Stainless steel backing plates, thoughts, where to buy? - Page 3 - SailNet Community
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post #21 of 34 Old 02-07-2012
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There are also people who electropolish s.s. but I was not able to get a quote from anyone, I guess because it was not a big enough job.
I've had quite a bit of electropolishing done. It isn't very expensive. It is a corrosion resistance process though, it doesn't "polish" the metal in the way this discussion has been talking about it. The surface will come back bright but no smoother that when you started. grinding, sanding and polishing with a wheel and abrasives is the only way to do that. I wouldn't bother with it for inside hardware like backing plates.

I spent $150 or so to buy a proper long shaft polisher - like a bench grinder with extra long shafts. If you are restoring a boat it will be one of your best friends. You can achieve professional finishes on all metals very easily - it is a filthy process though, best left for outdoors. I find it a very "Zen"ish process - mindless, but satisfying as the shiny surface appears out of a nasty looking but sound piece of hardware.

I, myself, personally intend to continue being outspoken and opinionated, intolerant of all fanatics, fools and ignoramuses, deeply suspicious of all those who have "found the answer" and on my bad days, downright rude.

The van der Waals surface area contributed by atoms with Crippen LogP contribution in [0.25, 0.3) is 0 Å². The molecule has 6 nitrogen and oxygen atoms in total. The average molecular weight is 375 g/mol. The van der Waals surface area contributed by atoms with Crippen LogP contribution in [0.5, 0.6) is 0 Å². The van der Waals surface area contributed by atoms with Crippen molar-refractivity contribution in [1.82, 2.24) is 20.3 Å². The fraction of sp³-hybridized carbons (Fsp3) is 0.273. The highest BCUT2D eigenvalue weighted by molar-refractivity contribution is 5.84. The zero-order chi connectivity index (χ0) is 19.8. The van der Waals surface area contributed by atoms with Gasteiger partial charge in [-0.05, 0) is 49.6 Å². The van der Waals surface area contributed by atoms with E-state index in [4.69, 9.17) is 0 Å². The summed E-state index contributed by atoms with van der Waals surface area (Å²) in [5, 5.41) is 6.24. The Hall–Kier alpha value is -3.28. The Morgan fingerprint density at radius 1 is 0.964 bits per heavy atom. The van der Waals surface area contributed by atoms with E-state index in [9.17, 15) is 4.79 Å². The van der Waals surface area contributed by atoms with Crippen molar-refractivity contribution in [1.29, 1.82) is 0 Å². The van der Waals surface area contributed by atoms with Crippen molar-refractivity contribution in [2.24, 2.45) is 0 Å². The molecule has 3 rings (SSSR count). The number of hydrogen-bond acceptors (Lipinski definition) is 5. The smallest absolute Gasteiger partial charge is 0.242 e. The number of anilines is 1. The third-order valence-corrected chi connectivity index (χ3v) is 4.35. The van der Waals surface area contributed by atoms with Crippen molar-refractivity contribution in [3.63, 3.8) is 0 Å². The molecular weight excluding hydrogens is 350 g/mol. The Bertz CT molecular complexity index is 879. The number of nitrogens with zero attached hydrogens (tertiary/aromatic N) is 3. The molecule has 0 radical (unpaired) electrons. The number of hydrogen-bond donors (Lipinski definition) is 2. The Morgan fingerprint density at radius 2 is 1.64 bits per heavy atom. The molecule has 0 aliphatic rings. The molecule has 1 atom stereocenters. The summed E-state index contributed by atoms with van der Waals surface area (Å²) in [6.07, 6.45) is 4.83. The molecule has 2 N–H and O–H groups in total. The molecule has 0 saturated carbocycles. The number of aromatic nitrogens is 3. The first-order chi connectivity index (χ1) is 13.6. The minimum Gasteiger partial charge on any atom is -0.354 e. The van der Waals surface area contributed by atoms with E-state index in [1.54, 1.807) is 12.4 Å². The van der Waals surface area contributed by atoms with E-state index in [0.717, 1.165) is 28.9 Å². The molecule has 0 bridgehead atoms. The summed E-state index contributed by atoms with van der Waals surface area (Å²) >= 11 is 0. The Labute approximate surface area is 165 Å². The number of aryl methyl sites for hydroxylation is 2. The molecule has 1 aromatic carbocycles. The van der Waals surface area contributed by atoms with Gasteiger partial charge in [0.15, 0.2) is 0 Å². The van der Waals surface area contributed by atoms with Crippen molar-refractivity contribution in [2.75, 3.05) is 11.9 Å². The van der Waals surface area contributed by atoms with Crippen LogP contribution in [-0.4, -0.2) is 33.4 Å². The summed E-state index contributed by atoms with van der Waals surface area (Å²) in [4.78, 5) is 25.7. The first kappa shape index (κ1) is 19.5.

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post #22 of 34 Old 02-08-2012
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Have often thought about buying a polisher for finishing instruments like guitars and fiddles. I use powder abrasives but it's a lot of work to raise a good finish. Never thought about using one for s.s. sailboat parts. I've never used one. How do they work for getting into corners of odd shaped pieces?

Alberg 35: With a philosophical flourish Cato throws himself upon his sword; I quietly take to the ship.
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post #23 of 34 Old 02-08-2012
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Have often thought about buying a polisher for finishing instruments like guitars and fiddles. I use powder abrasives but it's a lot of work to raise a good finish. Never thought about using one for s.s. sailboat parts. I've never used one. How do they work for getting into corners of odd shaped pieces?
Basically, they don't. For tight corners and the like you have to get smaller buffs - cone shaped and so forth. That is actually the hardest part of buffing any hardware. Pieces like stanchion tubes, chainplates etc. are easy.

I don't know how it would work on a musical instrument though - my experience is they are pretty heavy duty - I've never even tried to use it on varnish. Perhaps a loose single sewn buff could be used with rouge or something finer. The lightest material I've ever done is plexiglass - the edges of cut pieces, and you have to be VERY careful not to melt them.

FWIW, my polisher and my pressure washer are by far my most frequently used power tools. My wife loves her copper pots after I'm done with them.
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102. Compass - before.jpg   103. Compass - after.jpg  

I, myself, personally intend to continue being outspoken and opinionated, intolerant of all fanatics, fools and ignoramuses, deeply suspicious of all those who have "found the answer" and on my bad days, downright rude.